Windows 11 is scheduled for an October 5th release, at least initially. This is a bit earlier than we expected Microsoft’s next OS to be here but now that launch is closer than ever, Microsoft is rushing to tighten up the remaining elements of its OS. Edge, Windows’ native browser is part of this effort. Last month, we covered the features in Edge 93 Beta and today it saw its stable release bringing along a bunch of useful updates.
First and foremost, group tabs. Yes, that’s right, group tabs are finally a thing on Microsoft Edge. Tap grouping has become almost a staple of Google Chrome as it allows you to, well, group tabs together and categorize them accordingly. It’s a small but incredibly useful update that was introduced in the Edge 93 beta and it has fortunately made its way over to the public release.
You can prioritize tabs in tab groups as well to better focus on your work. For people who love to keep a plethora of tabs open, this feature can come in really handy. Not only does grouping tabs allows for better organization of your work, but it allows you to be more productive, too. The feature will work very similarly to how it works on Chrome so users migrating from Chrome can expect to feel at home.
Pick Up Where You Left Off On PDF Documents
Initially, Edge 93 stable was supposed to publicly debut the “Pick up where you left off on PDF documents” feature as it was available in the beta, but it has been pushed ahead to October. Apparently, Microsoft has put it on hold to iron out bugs and polish it before stable release.
If you can’t already tell from the incredibly descriptive name, the feature allows you to resume reading your PDF documents between turns. One of the biggest caveats of browser-based PDF readers is that there is no option that lets you continue reading from where you left off but, soon, Edge will finally let you do so. The feature was one of the most highly-demanded asks from Insiders, right up there with Overlay Scrollbars. However, it was delayed to October just recently, otherwise it would’ve been a part of this update.
Speaking of Overlay Scrollbars, well, Overlay Scrollbars! Already available in Edge 94 (and above) Dev and Canary versions, Overlay Scrollbars are making their way over to Edge 93 for their stable release. Overlay scrollbars are more minimalistic and clean scrollbars that, instead of always being attached to the browser window, only pop out when you hover over them.
As you can see above, their design falls in line with the overall aesthetic of Windows 11. Many native Windows 11 apps like Settings have these types of scrollbars so it only feels natural to update Edge as well. That being said, Overlay scrollbars are also available on Windows 10. Right now, in Edge 93 they look slightly different than to how they did in Edge 94 beta. That’s because the command line containing the flag “OverlayScrollbarWinStyleAnimation” does not work properly on Edge 93. Hopefully, Microsoft will fix this soon.
To try this feature for yourself, make sure you’re on Edge 93 or above, duh. After updating to latest stable update, right-click on Edge shortcut and open Properties. You’ll then see a “Target” field that’s editable. Click on that and add this command line flag at the end of the field:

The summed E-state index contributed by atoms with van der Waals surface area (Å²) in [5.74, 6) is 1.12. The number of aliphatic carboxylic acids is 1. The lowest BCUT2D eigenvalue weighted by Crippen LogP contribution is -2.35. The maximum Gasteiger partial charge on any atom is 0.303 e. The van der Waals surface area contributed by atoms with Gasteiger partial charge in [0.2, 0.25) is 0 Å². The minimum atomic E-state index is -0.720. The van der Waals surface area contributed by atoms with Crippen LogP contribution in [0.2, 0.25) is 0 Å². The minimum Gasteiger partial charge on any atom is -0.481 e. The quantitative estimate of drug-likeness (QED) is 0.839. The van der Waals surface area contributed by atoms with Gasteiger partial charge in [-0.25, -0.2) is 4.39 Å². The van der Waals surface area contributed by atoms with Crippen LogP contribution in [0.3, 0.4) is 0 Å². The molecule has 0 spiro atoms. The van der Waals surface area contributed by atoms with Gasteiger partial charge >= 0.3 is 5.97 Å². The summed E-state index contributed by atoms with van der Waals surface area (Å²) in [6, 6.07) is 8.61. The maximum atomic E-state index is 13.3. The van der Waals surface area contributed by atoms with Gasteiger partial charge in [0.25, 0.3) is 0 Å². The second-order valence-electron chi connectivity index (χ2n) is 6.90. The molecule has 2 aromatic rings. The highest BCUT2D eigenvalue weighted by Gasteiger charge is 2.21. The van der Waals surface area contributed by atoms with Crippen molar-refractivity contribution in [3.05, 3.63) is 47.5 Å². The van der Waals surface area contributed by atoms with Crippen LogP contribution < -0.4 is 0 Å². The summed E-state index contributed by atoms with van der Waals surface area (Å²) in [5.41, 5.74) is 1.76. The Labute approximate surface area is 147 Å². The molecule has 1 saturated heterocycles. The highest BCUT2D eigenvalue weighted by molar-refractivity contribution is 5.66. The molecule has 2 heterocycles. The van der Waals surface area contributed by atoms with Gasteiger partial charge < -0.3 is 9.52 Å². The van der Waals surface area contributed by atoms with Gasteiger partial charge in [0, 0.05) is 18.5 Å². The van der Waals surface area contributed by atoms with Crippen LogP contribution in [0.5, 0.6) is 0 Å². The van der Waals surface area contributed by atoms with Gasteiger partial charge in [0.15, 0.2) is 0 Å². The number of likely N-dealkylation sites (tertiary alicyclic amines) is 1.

After the flag has been added, the full path in the Target field should be this:
"C:\Program Files\Microsoft\Edge\Application\msedge.exe" --enable-features=OverlayScrollbar,OverlayScrollbarWinStyle,OverlayScrollbarWinStyleAnimation
This edit will enable Overlay Scrollbars in Edge 93 but keep in mind that they won’t look exactly as advertised.
Moreover, Edge 93 also ships with improved PiP functionality. Microsoft Edge already supports Picture-in-Picture mode for some videos but we’ll see this feature get vastly expanded in Edge 93. Now, simply hovering over a video, if supported, gives you the option to view it in PiP mode. However, this feature is exclusive to only MacOS users for now, no saying when Edge on Windows will be updated with this.
There have been other small but notable improvement in this update. Vertical tabs, a standout Edge feature, is now getting the option to hide the title bar of tabs. Initial Preferences have been added to make enterprise deployment easier. Furthermore, Edge 93 introduces the change of IE legacy mode becoming a “nomerge” mode. Also introduced in Edge 93 are minor cosmetic updates to make the browser match Windows 11’s overall visual style.
Mica, the material that dominates most of Windows 11, gets to shine in Edge 93 as well. In a Windows 11-exlusive change, the title bar of the browser is now updated with Mica as now the background is ever so slightly visible through the bar. This gives the title bar a very subtle transparency effect. It perfectly blends in with the frosted, translucent look of Windows 11 and provides a sense of visual hierarchy as well.
Mica’s less aggressive cousin, Acrylic is applied to the context menus within Edge 93 in Windows 11. Acrylic is much more translucent as compared to Mica and lets more of the background shine through. This change is part of the overall Fluent Design UI found all over Windows 11. In Edge settings, you can turn on a flag that increases the font size and spacing in these context menus, once again, mimicking the rest of Windows 11.
Make sure that you’re rocking Edge 93 stable or above to be able to access these features. If you’re an Edge Insider then you’ve likely already tried most if not all of these. If you want to keep up to date with latest features being added to Edge, such as better Sleep Tabs and Immersive Reader, then you may want to download Edge Dev or Canary. For everyone else, the stable version of Edge makes the most sense.